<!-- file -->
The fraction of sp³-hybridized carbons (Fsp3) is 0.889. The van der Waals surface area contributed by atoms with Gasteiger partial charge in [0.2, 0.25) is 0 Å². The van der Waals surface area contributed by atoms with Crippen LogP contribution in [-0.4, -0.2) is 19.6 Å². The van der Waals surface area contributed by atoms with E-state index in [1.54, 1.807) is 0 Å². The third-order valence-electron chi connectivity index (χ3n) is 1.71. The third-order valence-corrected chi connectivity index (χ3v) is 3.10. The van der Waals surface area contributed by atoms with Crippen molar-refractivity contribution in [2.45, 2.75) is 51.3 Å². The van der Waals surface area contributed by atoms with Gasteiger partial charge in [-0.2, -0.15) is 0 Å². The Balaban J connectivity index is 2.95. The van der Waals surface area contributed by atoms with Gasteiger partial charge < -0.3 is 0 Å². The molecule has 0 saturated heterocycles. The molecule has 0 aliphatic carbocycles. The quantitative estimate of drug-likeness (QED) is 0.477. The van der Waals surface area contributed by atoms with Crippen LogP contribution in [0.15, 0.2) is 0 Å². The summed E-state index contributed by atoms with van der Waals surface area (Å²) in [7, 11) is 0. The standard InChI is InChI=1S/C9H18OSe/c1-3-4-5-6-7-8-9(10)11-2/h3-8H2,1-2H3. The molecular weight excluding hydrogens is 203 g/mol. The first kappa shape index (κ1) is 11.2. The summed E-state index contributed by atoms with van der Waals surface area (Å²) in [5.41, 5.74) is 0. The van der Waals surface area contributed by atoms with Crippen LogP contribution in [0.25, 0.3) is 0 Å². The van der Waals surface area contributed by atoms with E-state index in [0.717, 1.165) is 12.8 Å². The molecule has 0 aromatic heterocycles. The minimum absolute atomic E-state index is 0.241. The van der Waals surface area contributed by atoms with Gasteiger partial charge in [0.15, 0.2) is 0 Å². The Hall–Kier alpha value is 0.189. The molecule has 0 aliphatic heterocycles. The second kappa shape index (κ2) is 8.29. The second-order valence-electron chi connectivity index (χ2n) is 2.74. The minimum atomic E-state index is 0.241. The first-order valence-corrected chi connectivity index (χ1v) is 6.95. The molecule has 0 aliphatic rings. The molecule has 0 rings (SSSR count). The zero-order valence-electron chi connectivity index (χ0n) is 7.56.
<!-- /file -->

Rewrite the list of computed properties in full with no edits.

The fraction of sp³-hybridized carbons (Fsp3) is 0.889. The van der Waals surface area contributed by atoms with Gasteiger partial charge in [0.2, 0.25) is 0 Å². The van der Waals surface area contributed by atoms with Crippen LogP contribution in [-0.4, -0.2) is 19.6 Å². The van der Waals surface area contributed by atoms with E-state index in [1.54, 1.807) is 0 Å². The third-order valence-electron chi connectivity index (χ3n) is 1.71. The third-order valence-corrected chi connectivity index (χ3v) is 3.10. The van der Waals surface area contributed by atoms with Crippen molar-refractivity contribution in [2.45, 2.75) is 51.3 Å². The van der Waals surface area contributed by atoms with Gasteiger partial charge in [-0.2, -0.15) is 0 Å². The Balaban J connectivity index is 2.95. The van der Waals surface area contributed by atoms with Gasteiger partial charge < -0.3 is 0 Å². The molecule has 0 saturated heterocycles. The molecule has 0 aliphatic carbocycles. The quantitative estimate of drug-likeness (QED) is 0.477. The van der Waals surface area contributed by atoms with Crippen LogP contribution in [0.15, 0.2) is 0 Å². The summed E-state index contributed by atoms with van der Waals surface area (Å²) in [7, 11) is 0. The standard InChI is InChI=1S/C9H18OSe/c1-3-4-5-6-7-8-9(10)11-2/h3-8H2,1-2H3. The molecular weight excluding hydrogens is 203 g/mol. The first kappa shape index (κ1) is 11.2. The summed E-state index contributed by atoms with van der Waals surface area (Å²) in [5.41, 5.74) is 0. The van der Waals surface area contributed by atoms with Crippen LogP contribution in [0.25, 0.3) is 0 Å². The van der Waals surface area contributed by atoms with E-state index in [0.717, 1.165) is 12.8 Å². The molecule has 0 aromatic heterocycles. The minimum absolute atomic E-state index is 0.241. The van der Waals surface area contributed by atoms with Gasteiger partial charge in [0.15, 0.2) is 0 Å². The Hall–Kier alpha value is 0.189. The molecule has 0 aliphatic heterocycles. The second kappa shape index (κ2) is 8.29. The second-order valence-electron chi connectivity index (χ2n) is 2.74. The minimum atomic E-state index is 0.241. The first-order valence-corrected chi connectivity index (χ1v) is 6.95. The molecule has 0 aliphatic rings. The molecule has 0 rings (SSSR count). The zero-order valence-electron chi connectivity index (χ0n) is 7.56.